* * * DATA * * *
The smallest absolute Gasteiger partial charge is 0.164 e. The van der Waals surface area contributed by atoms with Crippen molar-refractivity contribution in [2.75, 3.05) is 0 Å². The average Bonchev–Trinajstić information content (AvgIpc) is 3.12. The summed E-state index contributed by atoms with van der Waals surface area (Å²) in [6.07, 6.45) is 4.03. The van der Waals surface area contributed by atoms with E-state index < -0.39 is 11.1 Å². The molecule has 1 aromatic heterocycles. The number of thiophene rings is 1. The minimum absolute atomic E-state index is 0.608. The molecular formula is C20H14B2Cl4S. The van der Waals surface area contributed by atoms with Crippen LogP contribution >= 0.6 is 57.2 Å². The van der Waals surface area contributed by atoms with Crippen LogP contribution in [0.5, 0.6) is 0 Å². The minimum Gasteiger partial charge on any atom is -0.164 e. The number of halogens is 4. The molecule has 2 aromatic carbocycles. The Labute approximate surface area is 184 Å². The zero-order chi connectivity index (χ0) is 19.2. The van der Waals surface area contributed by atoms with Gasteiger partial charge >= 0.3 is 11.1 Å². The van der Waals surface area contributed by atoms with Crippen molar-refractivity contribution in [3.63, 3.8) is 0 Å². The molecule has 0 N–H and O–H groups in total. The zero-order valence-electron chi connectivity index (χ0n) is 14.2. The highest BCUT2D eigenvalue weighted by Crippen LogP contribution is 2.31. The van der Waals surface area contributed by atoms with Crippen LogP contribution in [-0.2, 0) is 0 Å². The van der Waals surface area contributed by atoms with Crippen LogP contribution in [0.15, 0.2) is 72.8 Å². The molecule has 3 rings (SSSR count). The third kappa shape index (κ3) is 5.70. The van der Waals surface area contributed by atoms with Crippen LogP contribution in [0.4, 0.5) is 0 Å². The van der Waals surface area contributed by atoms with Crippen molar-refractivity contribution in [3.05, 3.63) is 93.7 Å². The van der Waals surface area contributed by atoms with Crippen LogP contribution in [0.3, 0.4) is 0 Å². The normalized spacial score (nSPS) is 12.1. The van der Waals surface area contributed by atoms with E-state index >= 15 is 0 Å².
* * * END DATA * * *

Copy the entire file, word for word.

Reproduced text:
The smallest absolute Gasteiger partial charge is 0.164 e. The van der Waals surface area contributed by atoms with Crippen molar-refractivity contribution in [2.75, 3.05) is 0 Å². The average Bonchev–Trinajstić information content (AvgIpc) is 3.12. The summed E-state index contributed by atoms with van der Waals surface area (Å²) in [6.07, 6.45) is 4.03. The van der Waals surface area contributed by atoms with E-state index < -0.39 is 11.1 Å². The molecule has 1 aromatic heterocycles. The number of thiophene rings is 1. The minimum absolute atomic E-state index is 0.608. The molecular formula is C20H14B2Cl4S. The van der Waals surface area contributed by atoms with Crippen LogP contribution >= 0.6 is 57.2 Å². The van der Waals surface area contributed by atoms with Crippen LogP contribution in [0.5, 0.6) is 0 Å². The minimum Gasteiger partial charge on any atom is -0.164 e. The number of halogens is 4. The molecule has 2 aromatic carbocycles. The Labute approximate surface area is 184 Å². The zero-order chi connectivity index (χ0) is 19.2. The van der Waals surface area contributed by atoms with Gasteiger partial charge >= 0.3 is 11.1 Å². The van der Waals surface area contributed by atoms with Crippen molar-refractivity contribution in [3.63, 3.8) is 0 Å². The molecule has 0 N–H and O–H groups in total. The zero-order valence-electron chi connectivity index (χ0n) is 14.2. The highest BCUT2D eigenvalue weighted by Crippen LogP contribution is 2.31. The van der Waals surface area contributed by atoms with Crippen LogP contribution in [-0.2, 0) is 0 Å². The van der Waals surface area contributed by atoms with Crippen LogP contribution in [0.15, 0.2) is 72.8 Å². The molecule has 3 rings (SSSR count). The third kappa shape index (κ3) is 5.70. The van der Waals surface area contributed by atoms with Crippen LogP contribution in [0.4, 0.5) is 0 Å². The van der Waals surface area contributed by atoms with Crippen molar-refractivity contribution in [3.05, 3.63) is 93.7 Å². The van der Waals surface area contributed by atoms with Crippen LogP contribution in [0.3, 0.4) is 0 Å². The normalized spacial score (nSPS) is 12.1. The van der Waals surface area contributed by atoms with E-state index >= 15 is 0 Å².